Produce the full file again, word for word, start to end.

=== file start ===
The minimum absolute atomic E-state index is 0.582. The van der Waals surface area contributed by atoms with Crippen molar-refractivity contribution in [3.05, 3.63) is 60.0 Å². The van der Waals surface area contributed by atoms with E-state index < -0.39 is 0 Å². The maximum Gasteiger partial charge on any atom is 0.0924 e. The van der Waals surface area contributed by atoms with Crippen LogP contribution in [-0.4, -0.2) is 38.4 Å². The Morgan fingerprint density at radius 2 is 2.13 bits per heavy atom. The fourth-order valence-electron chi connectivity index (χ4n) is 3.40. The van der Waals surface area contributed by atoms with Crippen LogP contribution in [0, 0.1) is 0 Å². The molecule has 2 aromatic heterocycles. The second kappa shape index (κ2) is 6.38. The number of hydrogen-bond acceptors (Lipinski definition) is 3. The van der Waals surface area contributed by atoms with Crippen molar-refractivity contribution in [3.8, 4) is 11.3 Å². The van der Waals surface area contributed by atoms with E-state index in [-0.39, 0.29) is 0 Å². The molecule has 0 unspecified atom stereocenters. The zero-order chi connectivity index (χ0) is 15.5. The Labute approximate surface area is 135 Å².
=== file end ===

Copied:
The minimum absolute atomic E-state index is 0.582. The van der Waals surface area contributed by atoms with Crippen molar-refractivity contribution in [3.05, 3.63) is 60.0 Å². The van der Waals surface area contributed by atoms with E-state index < -0.39 is 0 Å². The maximum Gasteiger partial charge on any atom is 0.0924 e. The van der Waals surface area contributed by atoms with Crippen LogP contribution in [-0.4, -0.2) is 38.4 Å². The Morgan fingerprint density at radius 2 is 2.13 bits per heavy atom. The fourth-order valence-electron chi connectivity index (χ4n) is 3.40. The van der Waals surface area contributed by atoms with Crippen LogP contribution in [0, 0.1) is 0 Å². The molecule has 2 aromatic heterocycles. The second kappa shape index (κ2) is 6.38. The number of hydrogen-bond acceptors (Lipinski definition) is 3. The van der Waals surface area contributed by atoms with Crippen molar-refractivity contribution in [3.8, 4) is 11.3 Å². The van der Waals surface area contributed by atoms with E-state index in [-0.39, 0.29) is 0 Å². The molecule has 0 unspecified atom stereocenters. The zero-order chi connectivity index (χ0) is 15.5. The Labute approximate surface area is 135 Å².